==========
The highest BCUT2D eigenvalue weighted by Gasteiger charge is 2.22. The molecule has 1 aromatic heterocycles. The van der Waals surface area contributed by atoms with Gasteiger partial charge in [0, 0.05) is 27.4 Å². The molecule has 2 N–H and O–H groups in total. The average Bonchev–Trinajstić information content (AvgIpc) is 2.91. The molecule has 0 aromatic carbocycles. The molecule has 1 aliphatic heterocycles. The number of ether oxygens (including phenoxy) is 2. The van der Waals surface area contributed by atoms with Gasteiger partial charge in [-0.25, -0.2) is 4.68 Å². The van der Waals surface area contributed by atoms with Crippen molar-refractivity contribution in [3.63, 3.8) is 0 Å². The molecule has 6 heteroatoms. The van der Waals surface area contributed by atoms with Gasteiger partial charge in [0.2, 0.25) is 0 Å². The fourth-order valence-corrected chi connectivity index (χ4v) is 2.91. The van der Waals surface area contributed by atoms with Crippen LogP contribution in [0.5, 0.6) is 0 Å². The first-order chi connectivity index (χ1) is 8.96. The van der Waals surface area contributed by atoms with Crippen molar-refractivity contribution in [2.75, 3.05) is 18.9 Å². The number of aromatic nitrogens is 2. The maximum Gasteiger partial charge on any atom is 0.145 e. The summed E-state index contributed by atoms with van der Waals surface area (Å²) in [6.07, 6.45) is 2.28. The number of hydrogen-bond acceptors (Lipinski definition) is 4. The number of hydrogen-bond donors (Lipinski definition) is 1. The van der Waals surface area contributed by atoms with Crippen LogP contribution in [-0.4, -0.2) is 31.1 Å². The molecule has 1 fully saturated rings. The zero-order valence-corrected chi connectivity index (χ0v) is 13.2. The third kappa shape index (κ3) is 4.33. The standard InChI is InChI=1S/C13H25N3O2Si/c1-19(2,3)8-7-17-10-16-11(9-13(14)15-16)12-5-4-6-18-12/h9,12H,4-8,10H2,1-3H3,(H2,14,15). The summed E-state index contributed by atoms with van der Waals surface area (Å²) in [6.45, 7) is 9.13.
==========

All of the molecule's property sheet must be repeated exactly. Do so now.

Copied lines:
The highest BCUT2D eigenvalue weighted by Gasteiger charge is 2.22. The molecule has 1 aromatic heterocycles. The van der Waals surface area contributed by atoms with Gasteiger partial charge in [0, 0.05) is 27.4 Å². The molecule has 2 N–H and O–H groups in total. The average Bonchev–Trinajstić information content (AvgIpc) is 2.91. The molecule has 0 aromatic carbocycles. The molecule has 1 aliphatic heterocycles. The number of ether oxygens (including phenoxy) is 2. The van der Waals surface area contributed by atoms with Gasteiger partial charge in [-0.25, -0.2) is 4.68 Å². The van der Waals surface area contributed by atoms with Crippen molar-refractivity contribution in [3.63, 3.8) is 0 Å². The molecule has 6 heteroatoms. The van der Waals surface area contributed by atoms with Gasteiger partial charge in [0.2, 0.25) is 0 Å². The fourth-order valence-corrected chi connectivity index (χ4v) is 2.91. The van der Waals surface area contributed by atoms with Crippen LogP contribution in [0.5, 0.6) is 0 Å². The first-order chi connectivity index (χ1) is 8.96. The van der Waals surface area contributed by atoms with Crippen molar-refractivity contribution in [2.75, 3.05) is 18.9 Å². The number of aromatic nitrogens is 2. The maximum Gasteiger partial charge on any atom is 0.145 e. The summed E-state index contributed by atoms with van der Waals surface area (Å²) in [6.07, 6.45) is 2.28. The number of hydrogen-bond acceptors (Lipinski definition) is 4. The number of hydrogen-bond donors (Lipinski definition) is 1. The van der Waals surface area contributed by atoms with Crippen LogP contribution in [-0.4, -0.2) is 31.1 Å². The molecule has 1 fully saturated rings. The zero-order valence-corrected chi connectivity index (χ0v) is 13.2. The third kappa shape index (κ3) is 4.33. The standard InChI is InChI=1S/C13H25N3O2Si/c1-19(2,3)8-7-17-10-16-11(9-13(14)15-16)12-5-4-6-18-12/h9,12H,4-8,10H2,1-3H3,(H2,14,15). The summed E-state index contributed by atoms with van der Waals surface area (Å²) in [6.45, 7) is 9.13.